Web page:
Longlisted for the Edge Hill Prize
Written in original, humorous, and innovative ways, these 11 richly, varied stories expose the risks in finding shelter in unaccommodating places. Exploring the precarious lives of an accident-prone Chinese construction worker with a dark secret, a fatally ill Canadian artist who remains in Beijing after the 2008 Olympics, a grieving barber who makes a gruesome discovery about his Czech lover, and a couple who make a shocking, last-minute decision about their adoptive child, these unforgettable narratives—both dark and emotional—travel from China to Canada and Europe to convey vivid descriptions and a nostalgic appeal.
“When you’re in the mood for a challenge–when you need to stretch your thinking muscles a bit–I highly recommend Fatty Goes to China. It’s not a perfect book, and it may perplex you often, but it’s haunting and damned interesting. I won’t forget this book.”—insatiablebooksluts.com
“Royston Tester is a revelation”—Susie Bright
Royston Tester is an associate editor for online Cha: An Asian Literary Journal. He is the author of the story collections You Turn Your Back and Summat Else. His short fiction has appeared in North American, Asian, and European publications.
For nearly forty years George Fetherling has been the professional outsider who is nevertheless at the centre of things, a cyclone of activity in the arts generally and a supportive presence for those who labour there alongside him.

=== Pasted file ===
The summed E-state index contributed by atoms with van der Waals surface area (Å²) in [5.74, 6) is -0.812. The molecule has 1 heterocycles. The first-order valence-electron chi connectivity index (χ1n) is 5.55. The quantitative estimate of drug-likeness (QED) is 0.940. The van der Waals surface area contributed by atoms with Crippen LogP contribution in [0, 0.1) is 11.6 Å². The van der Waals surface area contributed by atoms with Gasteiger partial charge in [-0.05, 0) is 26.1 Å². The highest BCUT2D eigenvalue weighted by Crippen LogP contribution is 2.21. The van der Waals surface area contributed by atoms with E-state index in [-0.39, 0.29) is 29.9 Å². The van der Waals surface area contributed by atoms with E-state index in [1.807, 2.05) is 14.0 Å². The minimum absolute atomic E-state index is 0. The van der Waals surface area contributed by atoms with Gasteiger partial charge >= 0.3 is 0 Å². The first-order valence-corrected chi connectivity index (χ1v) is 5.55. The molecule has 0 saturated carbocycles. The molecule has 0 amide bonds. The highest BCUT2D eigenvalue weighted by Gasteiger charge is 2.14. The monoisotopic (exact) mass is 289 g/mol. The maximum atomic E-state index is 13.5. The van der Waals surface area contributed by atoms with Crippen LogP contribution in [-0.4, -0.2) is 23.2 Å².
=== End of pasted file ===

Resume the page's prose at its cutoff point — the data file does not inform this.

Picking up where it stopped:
His more then fifty books, including Selected Poems and Travels by Night, form a persuasive argument for a distinct Canadian brand of humanism, rooted in our own time and place but honouring the past while acknowledging the cosmopolitan character of Canadian cities.
In George Fetherling and His Work, Linda Rogers brings together a range of critics, academics and fellow poets from across the country to discuss various aspects of his life and ideas. Readers who know Fetherling’s writing in a variety of genres will gain fresh insight from this retrospective collection. Those coming to Fetherling for the first time will find the book a useful introduction.
Featuring work from Linda Rogers, Eric Marks, George Fetherling, John Burns, WH New, George Elliott Clarke, John Clement Ball, Brian Busby, Jennifer Toews, and Rhonda Batchelor.
George Fetherling was born in 1949. He lives in Vancouver, British Columbia. The Toronto Star has called George Fetherling the poet, novelist and cultural commentator, a “legendary” figure in Canadian writing.